This product is the dataset, in excel, for the 2018 Temkin Forgiveness Ratings (TFR).It uses feedback from 10,000 U.S. consumers to rate how likely consumers are to forgive 318 organizations across 20 industries after they make a mistake. It includes the TFR for 318 companies and 20 industries, the changes in TFR between 2017 and 2018, and the difference in TFR across age groups for each industry.
For more information, including a sortable table with all of the high level results, visit the Temkin Ratings website.
Additional highlights of the 2018 Temkin Forgiveness Ratings:
Between 2017 and 2018, 14 of the 20 industries experienced declines in their average TFR. Wireless and supermarkets (+2.1 %-points) improved the most (+2.3 %-points), while utilities (-5.) and hotels & rooms dropped the most (-4.2 %-points).
Of the 308 companies that were in both the 2017 and 2018 TFR, 272 companies experienced a drop in their scores. The five companies to improve the most are Starz, MetroPCS, Fifth Third, Domino’s, and Dairy Queen. The five companies to decline the most are Bosch, Appalachian Power Company, HSBC, AmazonFresh, and Motel 6.
Although customer experience (CX) management has become a relatively common activity within large organizations, companies still struggle to deliver consistently positive experiences to their customers. One major issue impeding companies’ current CX efforts is that few organizations design customer interactions in a purposeful and deliberate manner. This report explores how companies can use Experience Design – which we define as a repeatable, human-centric approach for creating emotionally resonant interactions – to craft consistently excellent interactions and how they can share and spread these capabilities across the entire organization.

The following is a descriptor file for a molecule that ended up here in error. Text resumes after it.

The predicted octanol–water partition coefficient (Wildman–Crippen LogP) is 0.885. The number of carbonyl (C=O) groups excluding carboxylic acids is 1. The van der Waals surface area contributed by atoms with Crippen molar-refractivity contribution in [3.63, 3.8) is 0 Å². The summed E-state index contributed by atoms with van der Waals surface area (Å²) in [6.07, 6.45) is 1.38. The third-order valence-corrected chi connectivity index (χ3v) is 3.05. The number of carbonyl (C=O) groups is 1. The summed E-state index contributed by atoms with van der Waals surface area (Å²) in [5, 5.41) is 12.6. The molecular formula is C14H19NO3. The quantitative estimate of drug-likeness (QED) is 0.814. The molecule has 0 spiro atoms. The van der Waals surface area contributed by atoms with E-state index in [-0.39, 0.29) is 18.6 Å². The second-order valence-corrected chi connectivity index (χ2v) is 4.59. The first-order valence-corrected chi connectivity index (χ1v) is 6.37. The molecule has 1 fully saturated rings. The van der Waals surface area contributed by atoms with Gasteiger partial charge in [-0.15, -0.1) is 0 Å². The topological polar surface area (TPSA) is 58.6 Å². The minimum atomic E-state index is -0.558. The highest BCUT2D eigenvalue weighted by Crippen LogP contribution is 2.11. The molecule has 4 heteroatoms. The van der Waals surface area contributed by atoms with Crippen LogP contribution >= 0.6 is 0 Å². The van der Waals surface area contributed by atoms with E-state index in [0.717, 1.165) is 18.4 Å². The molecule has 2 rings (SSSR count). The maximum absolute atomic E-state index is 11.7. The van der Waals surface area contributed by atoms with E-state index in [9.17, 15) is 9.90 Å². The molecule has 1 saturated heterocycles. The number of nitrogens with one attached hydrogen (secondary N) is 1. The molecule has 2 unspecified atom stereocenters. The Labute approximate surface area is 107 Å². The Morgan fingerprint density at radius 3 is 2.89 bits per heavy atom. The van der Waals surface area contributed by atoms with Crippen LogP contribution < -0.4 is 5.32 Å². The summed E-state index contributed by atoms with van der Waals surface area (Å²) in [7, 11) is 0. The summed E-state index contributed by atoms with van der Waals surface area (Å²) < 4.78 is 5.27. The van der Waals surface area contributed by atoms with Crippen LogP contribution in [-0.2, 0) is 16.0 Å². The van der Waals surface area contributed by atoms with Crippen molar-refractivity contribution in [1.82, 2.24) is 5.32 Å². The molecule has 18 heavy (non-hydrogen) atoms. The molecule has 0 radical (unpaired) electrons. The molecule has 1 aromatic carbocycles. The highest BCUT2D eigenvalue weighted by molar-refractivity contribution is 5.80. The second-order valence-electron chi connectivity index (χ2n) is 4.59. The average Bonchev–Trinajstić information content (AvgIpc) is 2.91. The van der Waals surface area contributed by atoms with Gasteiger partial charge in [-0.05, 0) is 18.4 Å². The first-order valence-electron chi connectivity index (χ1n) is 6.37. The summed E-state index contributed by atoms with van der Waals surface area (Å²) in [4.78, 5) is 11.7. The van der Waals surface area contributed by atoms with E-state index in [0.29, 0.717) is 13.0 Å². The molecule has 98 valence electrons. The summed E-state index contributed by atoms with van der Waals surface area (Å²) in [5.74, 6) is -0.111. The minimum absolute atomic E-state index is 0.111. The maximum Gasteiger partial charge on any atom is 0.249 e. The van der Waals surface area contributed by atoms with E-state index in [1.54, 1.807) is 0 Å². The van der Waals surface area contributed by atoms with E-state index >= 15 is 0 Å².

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Here are some highlights from this report:
The Experience Design process is made up of three generic phases (Clarification, Generation, Realization), each of which contains two stages (empathize and synthesize, conceptualize and materialize, scrutinize and actualize).
To help propel Experience Design capabilities across the organization, we developed The Federated Experience Design Model, which is made up of three tiers of employees – Experts, Boosters, and Dabblers.